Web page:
Basic Text Tags
This page summarizes the major text-formatting tags. These are tags used to mark-up texts in the body of a document. Both logical and physical formatting are considered.
The basic unit of a document is the paragraph. A paragraph is a logical unit; it is a conceptual unit of measure; how it is represented on the screen depends on the browser. Is the first line indented? Are there blank lines between paragraphs? These are matters left to the webbrowser. Use the p tag to begin a paragraph. While not necessary, I prefer to usually include the closing tag. Some people prefer to use the p tag as a marker between paragraphs, rather than providing the tag at the beginning of each paragraph. This is a dangerous tactic, as certain types of advanced formatting will not work if you format your paragraphs in this way. To be safe, just provide both an opening and closing tag for each paragraph.
Blockquotes (blockquote) are indented on the right and the left. Some older text-based browsers center blockquotes. They are mostly used for extended quotations. Blockquotes require the closing tag.
Use the line-break -- br -- to for a line-break at a certain point. Do not substitute multiple br tags for paragraph markers. There is no closing tag.
If you do not wish for a line to break at a certain spot, place a character -- non-breaking-space -- between words.
There are three types of lists supported in HTML: unnumbered lists, ordered or numbered lists, and definition lists: ul, ol and dl respectively. ul and ol take the li tag for list items; a dl takes dt for the item to be defined, and dd for the definition. A single dt can have multiple definitions, but not the other way around.
There are two types of character formatting: logical and physical. Each will be considered here.
Physical formatting refers to indcating how a character should look -- bold, italic, for example. Or underlined. In HTML you can use the b, i and u tags respectively for these styles.
Logical formatting refers to indicating the function of a section of text. For example, text can be "strong" or "emphasized". Strong text -- strong -- is often displayed in bold, and emphasized text -- em -- is often displayed in italics.
Physical vs. Logical formatting
One of the goals of HTML is to abstract form from content, that is, to separate what is being presented (content) from the actual presentation (form). To this end, it is preferable to use logical formatting, which describes the logical function of a piece of formatting. That is why we use h1, h2, ... h6 rather than saying "make this size 16 Times New Roman". Logical formatting is easier to translate to other media, such as text-to-speech browsers for the blind. Please keep the function of a piece of text in mind when creating your pages.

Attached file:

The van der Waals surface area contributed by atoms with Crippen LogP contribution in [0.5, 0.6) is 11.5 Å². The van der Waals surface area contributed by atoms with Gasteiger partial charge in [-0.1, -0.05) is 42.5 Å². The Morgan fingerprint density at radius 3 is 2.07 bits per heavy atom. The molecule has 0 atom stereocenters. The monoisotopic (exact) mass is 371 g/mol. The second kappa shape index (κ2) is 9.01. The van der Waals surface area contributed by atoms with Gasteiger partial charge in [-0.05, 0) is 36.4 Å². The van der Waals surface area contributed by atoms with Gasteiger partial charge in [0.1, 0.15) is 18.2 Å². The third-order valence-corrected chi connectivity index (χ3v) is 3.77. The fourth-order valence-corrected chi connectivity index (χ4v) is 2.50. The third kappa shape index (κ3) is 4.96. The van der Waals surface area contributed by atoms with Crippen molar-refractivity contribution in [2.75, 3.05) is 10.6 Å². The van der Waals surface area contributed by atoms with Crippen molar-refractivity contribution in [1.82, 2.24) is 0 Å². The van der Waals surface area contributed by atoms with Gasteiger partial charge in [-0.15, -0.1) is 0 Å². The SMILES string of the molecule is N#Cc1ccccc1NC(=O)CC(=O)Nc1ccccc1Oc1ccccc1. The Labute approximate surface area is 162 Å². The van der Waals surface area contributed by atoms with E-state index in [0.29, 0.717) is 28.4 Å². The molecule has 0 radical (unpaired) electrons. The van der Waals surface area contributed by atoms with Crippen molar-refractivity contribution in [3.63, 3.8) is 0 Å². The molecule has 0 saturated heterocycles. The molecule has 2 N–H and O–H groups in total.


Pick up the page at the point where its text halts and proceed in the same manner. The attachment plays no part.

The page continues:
HTML also supports the creation of tables. Tables (table) consist of rows and columns. Tags for rows (tr) are provided. Within a row you place table cells -- either headers or data (th vs. td). Tables can have borders (or not), can be aligned either left, right or center on the page, and can take up a variable amount of page width. Here are a few notes. Width can be given either as a percentage of the whole page (or of the whole table, if you give the width of a particular cell), or absolutely in terms of pixels. The former is preferred as it allows the table to be resized depending on the size of the browser window. Absolute width assignments can result in tables which are too wide for a given browser window. As you cannot predict or dictate the size of the browser window, it is best to let the browser determine how to format a table.
Tables are often used to provide page layout; providing, for example a narrow column on the left for a menu and wider main column for page content. This is not the purpose of tables; tables are intended for presenting tabular data, such as results from a spreadsheet, etc. However, as the page-layout capabilities of HTML are quite limited, using tables for page-layout has become very common, and is preferable to even worse solutions such as frames. For that reason, it is this author's opinion that using tables for layout is acceptable, as long as one makes an effort to make sure the page can display on browsers that do not format tables well, such as Lynx. Furthermore, it is best to not create highly complex, nested tables, as increased table complexity results in more complex pages to render, which increases the amount of time it takes for a browser to draw a page. As always, follow the KISS rule: "Keep it Simple, Stupid".
It is perfectly acceptable to nest certain tags. For example, within a paragraph, you can mark text as strong. Furthermore, within a table cell, you can place one or more paragraphs, each containing strong text. You can place lists within lists, tables within lists, etc. Certain rules, however, must be followed. Most importantly, you may nest tags, but the last tag opened must always be the first tag closed. So, for example, the following is legal: <strong><em>Hi There!</em></strong>, but <strong><em>Hi There!</strong></em> is not. Note also that you cannot nest other tags within an anchor tag (see Links for information about anchors). You can place anchors within other tags, however.
This site © copyright 1999, Steve Krause, all rights reserved.